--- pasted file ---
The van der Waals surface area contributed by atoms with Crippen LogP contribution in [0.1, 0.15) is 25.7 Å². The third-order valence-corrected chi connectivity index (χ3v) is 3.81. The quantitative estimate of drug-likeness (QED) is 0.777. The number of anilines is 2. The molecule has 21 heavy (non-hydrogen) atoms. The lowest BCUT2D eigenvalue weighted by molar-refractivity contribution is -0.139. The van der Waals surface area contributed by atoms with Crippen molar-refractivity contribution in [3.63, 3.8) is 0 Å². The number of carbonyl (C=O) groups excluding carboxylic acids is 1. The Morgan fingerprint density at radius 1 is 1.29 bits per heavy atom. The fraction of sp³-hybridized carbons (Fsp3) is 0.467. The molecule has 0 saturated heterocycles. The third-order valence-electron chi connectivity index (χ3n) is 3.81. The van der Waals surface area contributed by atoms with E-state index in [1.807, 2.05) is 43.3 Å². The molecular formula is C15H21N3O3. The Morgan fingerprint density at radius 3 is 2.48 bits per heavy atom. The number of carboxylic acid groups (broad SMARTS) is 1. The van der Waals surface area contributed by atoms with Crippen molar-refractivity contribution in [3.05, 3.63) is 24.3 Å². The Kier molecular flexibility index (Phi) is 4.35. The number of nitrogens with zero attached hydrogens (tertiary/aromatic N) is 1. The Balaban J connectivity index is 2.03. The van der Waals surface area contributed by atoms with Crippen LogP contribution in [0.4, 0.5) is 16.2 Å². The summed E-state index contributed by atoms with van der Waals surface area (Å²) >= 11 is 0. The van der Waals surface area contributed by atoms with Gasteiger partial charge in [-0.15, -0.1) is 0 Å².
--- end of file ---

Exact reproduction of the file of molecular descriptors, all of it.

The van der Waals surface area contributed by atoms with Crippen LogP contribution in [0.1, 0.15) is 25.7 Å². The third-order valence-corrected chi connectivity index (χ3v) is 3.81. The quantitative estimate of drug-likeness (QED) is 0.777. The number of anilines is 2. The molecule has 21 heavy (non-hydrogen) atoms. The lowest BCUT2D eigenvalue weighted by molar-refractivity contribution is -0.139. The van der Waals surface area contributed by atoms with Crippen molar-refractivity contribution in [3.63, 3.8) is 0 Å². The number of carbonyl (C=O) groups excluding carboxylic acids is 1. The Morgan fingerprint density at radius 1 is 1.29 bits per heavy atom. The fraction of sp³-hybridized carbons (Fsp3) is 0.467. The molecule has 0 saturated heterocycles. The third-order valence-electron chi connectivity index (χ3n) is 3.81. The van der Waals surface area contributed by atoms with E-state index in [1.807, 2.05) is 43.3 Å². The molecular formula is C15H21N3O3. The Morgan fingerprint density at radius 3 is 2.48 bits per heavy atom. The number of carboxylic acid groups (broad SMARTS) is 1. The van der Waals surface area contributed by atoms with Crippen molar-refractivity contribution in [3.05, 3.63) is 24.3 Å². The Kier molecular flexibility index (Phi) is 4.35. The number of nitrogens with zero attached hydrogens (tertiary/aromatic N) is 1. The Balaban J connectivity index is 2.03. The van der Waals surface area contributed by atoms with Crippen LogP contribution in [0.4, 0.5) is 16.2 Å². The summed E-state index contributed by atoms with van der Waals surface area (Å²) >= 11 is 0. The van der Waals surface area contributed by atoms with Gasteiger partial charge in [-0.15, -0.1) is 0 Å².